Vermont State Policies
Vermont Disabilities, Ageing and Independent Living
Division for the Blind and Visually Impaired (DVBI):
The first step of the Vermont Division for the Blind and Visually Impaired (DBVI) self-employment process is an assessment to determine the feasibility of the business as well as attributes of the individual. While not required, the DBVI counselor will encourage the individual to complete two internal assessments: “Evaluation of Readiness/Feasibility Plan” and “Personal Financial Information”.
Individuals may receive assistance from a business consultant- typically from community resources, e.g., Economic Development and Small Business Development Centers- to conduct additional research. Other resources maybe introduced i.e., SCORE, National Federation of Independent Businesses, local banks, etc. The data gathered will inform the individual and counselor as to whether to move forward with the self-employment venture or look at other employment options.
Once the counselor and individual agree that the business is feasible, a comprehensive business plan is developed. Financing need and sources are identified during this process. The individual is encouraged to use an internal document entitled “Start Up Capital Requirement, One Time Start-Up Expenses and Ongoing Monthly Expenses for First Three Months”. This allows the individual to determine the amount of cash that will be required to start the business. Typically, the business consultant, if used, assists the individual to write the business plan.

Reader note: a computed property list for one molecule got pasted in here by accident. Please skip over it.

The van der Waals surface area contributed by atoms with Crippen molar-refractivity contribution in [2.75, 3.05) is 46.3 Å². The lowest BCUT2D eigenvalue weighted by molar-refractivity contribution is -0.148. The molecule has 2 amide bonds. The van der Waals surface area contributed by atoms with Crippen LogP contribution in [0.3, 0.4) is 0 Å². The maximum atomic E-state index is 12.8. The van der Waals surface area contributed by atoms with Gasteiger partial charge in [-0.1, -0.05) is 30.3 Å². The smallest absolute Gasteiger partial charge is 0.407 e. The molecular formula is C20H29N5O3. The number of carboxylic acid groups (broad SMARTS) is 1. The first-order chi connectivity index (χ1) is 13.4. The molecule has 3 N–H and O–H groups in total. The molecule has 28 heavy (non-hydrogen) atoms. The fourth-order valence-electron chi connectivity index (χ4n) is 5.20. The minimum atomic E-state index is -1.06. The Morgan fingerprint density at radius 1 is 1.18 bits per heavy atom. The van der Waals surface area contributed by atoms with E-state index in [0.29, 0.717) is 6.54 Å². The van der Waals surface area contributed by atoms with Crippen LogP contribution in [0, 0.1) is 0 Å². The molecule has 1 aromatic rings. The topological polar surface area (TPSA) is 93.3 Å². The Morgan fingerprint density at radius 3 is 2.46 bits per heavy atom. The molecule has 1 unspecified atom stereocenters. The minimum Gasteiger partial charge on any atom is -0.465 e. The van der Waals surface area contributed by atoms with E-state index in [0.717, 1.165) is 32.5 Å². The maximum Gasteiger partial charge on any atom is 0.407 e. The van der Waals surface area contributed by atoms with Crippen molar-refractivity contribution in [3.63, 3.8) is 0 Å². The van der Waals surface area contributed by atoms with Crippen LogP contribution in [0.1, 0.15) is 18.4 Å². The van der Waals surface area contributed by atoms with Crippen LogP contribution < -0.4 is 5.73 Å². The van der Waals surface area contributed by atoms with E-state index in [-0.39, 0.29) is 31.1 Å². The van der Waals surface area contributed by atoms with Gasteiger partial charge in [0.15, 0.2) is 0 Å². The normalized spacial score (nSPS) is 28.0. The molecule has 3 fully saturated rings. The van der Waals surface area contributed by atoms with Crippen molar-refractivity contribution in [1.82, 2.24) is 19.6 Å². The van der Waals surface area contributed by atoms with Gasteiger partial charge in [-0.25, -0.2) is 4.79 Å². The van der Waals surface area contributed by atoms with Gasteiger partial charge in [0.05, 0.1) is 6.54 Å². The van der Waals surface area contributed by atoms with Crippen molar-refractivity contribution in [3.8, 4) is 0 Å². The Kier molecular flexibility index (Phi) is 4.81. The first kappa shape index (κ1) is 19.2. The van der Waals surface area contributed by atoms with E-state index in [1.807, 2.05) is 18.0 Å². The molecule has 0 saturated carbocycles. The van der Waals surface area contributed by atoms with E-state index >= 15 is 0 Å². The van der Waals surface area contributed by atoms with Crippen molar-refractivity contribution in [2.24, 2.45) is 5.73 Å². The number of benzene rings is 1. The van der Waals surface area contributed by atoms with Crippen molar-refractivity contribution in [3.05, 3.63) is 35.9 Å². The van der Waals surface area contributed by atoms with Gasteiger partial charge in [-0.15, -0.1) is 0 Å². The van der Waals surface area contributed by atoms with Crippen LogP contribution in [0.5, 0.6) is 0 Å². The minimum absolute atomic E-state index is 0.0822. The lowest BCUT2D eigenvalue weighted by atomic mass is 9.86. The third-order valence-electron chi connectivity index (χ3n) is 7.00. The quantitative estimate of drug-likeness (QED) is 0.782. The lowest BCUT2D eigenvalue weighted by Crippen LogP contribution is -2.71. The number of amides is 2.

Completed business plans are submitted to the DBVI counselor for review and, if approved, determination of the DBVI financial contribution. DBVI may provide up to $5,000.00 for start-up costs of ventures that lead to self-sufficiency (those intended to meet the financial needs) and $2,500.00 for ventures intended to supplement other income. Business rent and utilities can be paid for a maximum of four months. In limited situations these funding levels may be waived with approval of the DBVI Director.
The IPE is written to detail the services to be provided and DBVI’s financial contribution. An internal “Letter of Agreement” may also be completed which summarizes the agreed upon funding and expectations.
The individual is required to register the business name with the Secretary of State to ensure they are the owner of the business, establish a “track” record for future lending needs, allow for purchase of business insurance and ensure the ability to claim bad debts.
Expectations and a clear understanding of success at closure is critical and typically detailed in the “Letter of Agreement”. It may be months before a new business shows a clear profit, so DBVI follows the case for a minimum of six months once the business has opened. An essential indicator of success is that the business has been sustained for 90 days without additional support from DBVI and is able to maintain ongoing business expenses.